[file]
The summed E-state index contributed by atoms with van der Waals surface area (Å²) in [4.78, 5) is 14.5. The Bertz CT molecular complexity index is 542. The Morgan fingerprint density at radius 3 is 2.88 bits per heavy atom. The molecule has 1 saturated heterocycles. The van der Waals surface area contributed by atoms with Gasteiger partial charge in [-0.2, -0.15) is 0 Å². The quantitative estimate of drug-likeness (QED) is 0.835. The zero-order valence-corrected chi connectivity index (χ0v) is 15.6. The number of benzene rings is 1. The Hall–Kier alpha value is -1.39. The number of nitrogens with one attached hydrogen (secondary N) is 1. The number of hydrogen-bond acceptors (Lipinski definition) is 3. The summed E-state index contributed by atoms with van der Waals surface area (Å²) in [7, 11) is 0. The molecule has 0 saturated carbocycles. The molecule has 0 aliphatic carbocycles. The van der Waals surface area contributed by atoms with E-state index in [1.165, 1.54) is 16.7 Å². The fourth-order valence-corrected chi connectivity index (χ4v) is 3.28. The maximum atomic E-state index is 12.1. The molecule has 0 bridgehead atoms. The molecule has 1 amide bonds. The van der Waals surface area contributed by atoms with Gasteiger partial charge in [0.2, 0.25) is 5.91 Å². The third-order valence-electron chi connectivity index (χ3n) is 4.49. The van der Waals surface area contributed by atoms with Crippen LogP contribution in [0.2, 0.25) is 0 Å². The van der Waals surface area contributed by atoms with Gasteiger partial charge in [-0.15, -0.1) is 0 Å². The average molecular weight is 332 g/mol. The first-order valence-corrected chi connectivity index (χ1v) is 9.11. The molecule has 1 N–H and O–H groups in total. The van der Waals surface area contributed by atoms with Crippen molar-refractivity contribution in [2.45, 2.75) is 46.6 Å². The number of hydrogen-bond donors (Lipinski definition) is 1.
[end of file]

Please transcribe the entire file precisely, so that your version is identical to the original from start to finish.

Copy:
The summed E-state index contributed by atoms with van der Waals surface area (Å²) in [4.78, 5) is 14.5. The Bertz CT molecular complexity index is 542. The Morgan fingerprint density at radius 3 is 2.88 bits per heavy atom. The molecule has 1 saturated heterocycles. The van der Waals surface area contributed by atoms with Gasteiger partial charge in [-0.2, -0.15) is 0 Å². The quantitative estimate of drug-likeness (QED) is 0.835. The zero-order valence-corrected chi connectivity index (χ0v) is 15.6. The number of benzene rings is 1. The Hall–Kier alpha value is -1.39. The number of nitrogens with one attached hydrogen (secondary N) is 1. The number of hydrogen-bond acceptors (Lipinski definition) is 3. The summed E-state index contributed by atoms with van der Waals surface area (Å²) in [7, 11) is 0. The molecule has 0 saturated carbocycles. The molecule has 0 aliphatic carbocycles. The van der Waals surface area contributed by atoms with E-state index in [1.165, 1.54) is 16.7 Å². The fourth-order valence-corrected chi connectivity index (χ4v) is 3.28. The maximum atomic E-state index is 12.1. The molecule has 0 bridgehead atoms. The molecule has 1 amide bonds. The van der Waals surface area contributed by atoms with Gasteiger partial charge in [0.2, 0.25) is 5.91 Å². The third-order valence-electron chi connectivity index (χ3n) is 4.49. The van der Waals surface area contributed by atoms with Crippen LogP contribution in [0.2, 0.25) is 0 Å². The van der Waals surface area contributed by atoms with Gasteiger partial charge in [-0.15, -0.1) is 0 Å². The average molecular weight is 332 g/mol. The first-order valence-corrected chi connectivity index (χ1v) is 9.11. The molecule has 1 N–H and O–H groups in total. The van der Waals surface area contributed by atoms with Crippen molar-refractivity contribution in [2.45, 2.75) is 46.6 Å². The number of hydrogen-bond donors (Lipinski definition) is 1.